Khemthong Tonsakulrungruang, a Thai constitutional law scholar that is well reputed globally, says of the junta’s Interim Constitution, quote: “Oligarchy is obvious” & “Moral Absolutism.”
Wikipedia defines Oligarchy follows:
Oligarchy (from Greek ὀλιγαρχία (oligarkhía); from ὀλίγος (olígos), meaning “few”, and ἄρχω (arkho), meaning “to rule or to command”) is a form ofpower structure in which power effectively rests with a small number of people. These people could be distinguished by royalty, wealth, family ties, education, corporate, religious or military control. Such states are often controlled by a few prominent families who typically pass their influence from one generation to the next, but inheritance is not a necessary condition for the application of this term.
Throughout history, oligarchies have often been tyrannical (relying on public obedience and/or oppression to exist) though others have been seen as relatively benign. Aristotle pioneered the use of the term as a synonym for rule by the rich, for which the exact term is plutocracy. However, oligarchy is not always rule by the wealthy, as oligarchs can simply be a privileged group, and do not have to be connected by either wealth or by bloodlines – as in amonarchy.
The following is from New Mandala (source)
Thailand’s Constitution: An Empty Text
BY KHEMTHONG TONSAKULRUNGRUANG – 29 JULY 2014
A constitution is a blank platform to be filled by political, economic, and social ideologies. Then it becomes alive, turning into the guiding star under which the whole nation sails. So, despite a blanket amnesty and permission for human rights suppression, what did the drafter insert into the Interim Charter of Thailand?
Oligarchy is obvious. The Charter is built upon distrust of the layperson’s intellect. The National Assembly and the National Reform Committee are to be handpicked by the National Council of Peace and Order (NCPO). A member must be an expert in public, private, civic, academic, or other sectors. This model limits membership to only a small band of closely-connected top bureaucrats, businessmen, scholars, and a few other public figures. It reflects the belief that men are not all equal and only an intellectual should rule, a point often campaigned on by the People’s Democratic Reform Council, the anti-Thaksin movement.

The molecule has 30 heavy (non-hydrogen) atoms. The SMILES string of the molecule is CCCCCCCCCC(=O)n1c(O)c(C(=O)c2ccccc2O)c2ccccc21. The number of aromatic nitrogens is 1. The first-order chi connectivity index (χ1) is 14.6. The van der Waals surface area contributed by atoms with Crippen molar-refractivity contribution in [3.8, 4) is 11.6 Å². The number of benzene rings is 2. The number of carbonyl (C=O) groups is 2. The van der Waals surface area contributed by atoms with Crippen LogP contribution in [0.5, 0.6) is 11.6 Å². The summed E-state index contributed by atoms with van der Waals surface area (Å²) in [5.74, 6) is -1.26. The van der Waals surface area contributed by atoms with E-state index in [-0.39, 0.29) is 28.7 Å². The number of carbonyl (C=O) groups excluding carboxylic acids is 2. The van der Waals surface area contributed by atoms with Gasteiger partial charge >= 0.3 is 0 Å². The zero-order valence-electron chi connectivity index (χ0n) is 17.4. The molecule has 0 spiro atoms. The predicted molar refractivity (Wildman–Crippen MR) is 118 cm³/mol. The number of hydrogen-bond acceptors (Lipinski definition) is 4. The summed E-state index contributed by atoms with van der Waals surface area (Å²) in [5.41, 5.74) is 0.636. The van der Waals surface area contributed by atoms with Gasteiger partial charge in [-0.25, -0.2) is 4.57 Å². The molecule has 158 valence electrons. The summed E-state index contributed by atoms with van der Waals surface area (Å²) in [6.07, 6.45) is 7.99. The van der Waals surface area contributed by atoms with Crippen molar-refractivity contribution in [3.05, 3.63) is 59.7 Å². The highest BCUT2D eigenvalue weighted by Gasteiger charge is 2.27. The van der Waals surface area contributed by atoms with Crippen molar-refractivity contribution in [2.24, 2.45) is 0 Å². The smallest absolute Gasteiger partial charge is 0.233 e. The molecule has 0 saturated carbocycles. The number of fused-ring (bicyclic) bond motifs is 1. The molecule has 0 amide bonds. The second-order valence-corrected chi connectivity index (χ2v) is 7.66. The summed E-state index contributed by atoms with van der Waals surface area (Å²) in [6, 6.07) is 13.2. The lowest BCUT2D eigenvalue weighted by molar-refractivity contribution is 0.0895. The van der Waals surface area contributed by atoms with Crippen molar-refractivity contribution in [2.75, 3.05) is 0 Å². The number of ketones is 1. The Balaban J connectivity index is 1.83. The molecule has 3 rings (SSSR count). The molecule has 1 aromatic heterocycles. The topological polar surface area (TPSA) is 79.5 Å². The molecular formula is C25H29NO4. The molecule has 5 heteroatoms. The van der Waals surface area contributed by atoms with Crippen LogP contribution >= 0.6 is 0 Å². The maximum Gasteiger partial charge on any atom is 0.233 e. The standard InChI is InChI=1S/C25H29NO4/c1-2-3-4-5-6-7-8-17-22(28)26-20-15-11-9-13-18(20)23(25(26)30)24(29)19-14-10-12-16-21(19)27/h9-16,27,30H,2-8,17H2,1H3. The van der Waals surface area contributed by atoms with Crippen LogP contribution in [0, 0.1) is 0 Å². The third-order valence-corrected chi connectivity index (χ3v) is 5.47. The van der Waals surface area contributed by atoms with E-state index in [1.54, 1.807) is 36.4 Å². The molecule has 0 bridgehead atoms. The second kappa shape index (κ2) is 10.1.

The Charter shows moral absolutism. Any person convicted of corruption or election fraud is ineligible for a position in the Charter. A new constitution of Thailand must create a corruption-free state and permanently ban corruptors from politics. It simply equates politicians to evil. As a result, any individual who has been a member of a political party for up to three years prior to the Charter’s enactment is excluded from the reform process. Sadly, the junta might not realize that their oligarch peers can be as tainted as politicians, only that they have not been prosecuted.
Another strain that can be observed is conservatism. The drafter mandated that the new constitution must be “democratic, yet compatible with the Thai context”. It follows the notion that Western democracy is invasive and can never fit in with Asian values. A famous constitutional law scholar, Borwornsak Uwanno, insisted that we need not follow the Western path. But such constitutional innovation is puzzling and ambiguous. What does Thai context mean? Are we to build a hypocritical, moral surrealist, ultra nationalist, strictly hierarchical version of democracy? Possibly the drafters might imagine a peaceful harmonious agrarian society. Sadly we are not. The innovative vocabulary allows the new constitution to contain undemocratic features under the claim of Thainess.
Perhaps oligarchy is understandable because the Charter is meant to be temporary. Sometimes we should not rely on the majority’s wisdom as it can go awfully wrong. Perhaps moral absolutism is needed because Thailand has long been plagued with corruption. Perhaps conservatism is justified. Although controversial, liberal democracy might not be the Asian path to prosperity. Perhaps the gravest disappointment in the Interim Charter is not what is present, but what is absent. Visanu Krue-Ngam, the key drafter, defended the necessity of providing the NCPO with absolute power so that it can successfully carry out the reform mission. We shall not waste this coup d’état, claimed Visanu.
But while the Charter equips the junta with a draconian tool, it does not provide any guidance. True it is that the Charter orders a reform to eradicate corruption, address economic and social inequality, and encourage fair law enforcement. But they are so abstract. This is the same rhetoric we had written in the 1997 and 2007 constitutions and campaigned on by politicians in every general election. Many critics had expected a breakthrough such as a fairer tax reform, a land reform scheme, a welfare state, or environmental justice. These are the dreams that elected civilian governments have had no guts to do because it would harm their financial supporters’ interests.
With such shallowness in the Interim Charter, only one question remains: why did it take two months to write an empty text?
Khemthong Tonsakulrungruang is a Thai constitutional law scholar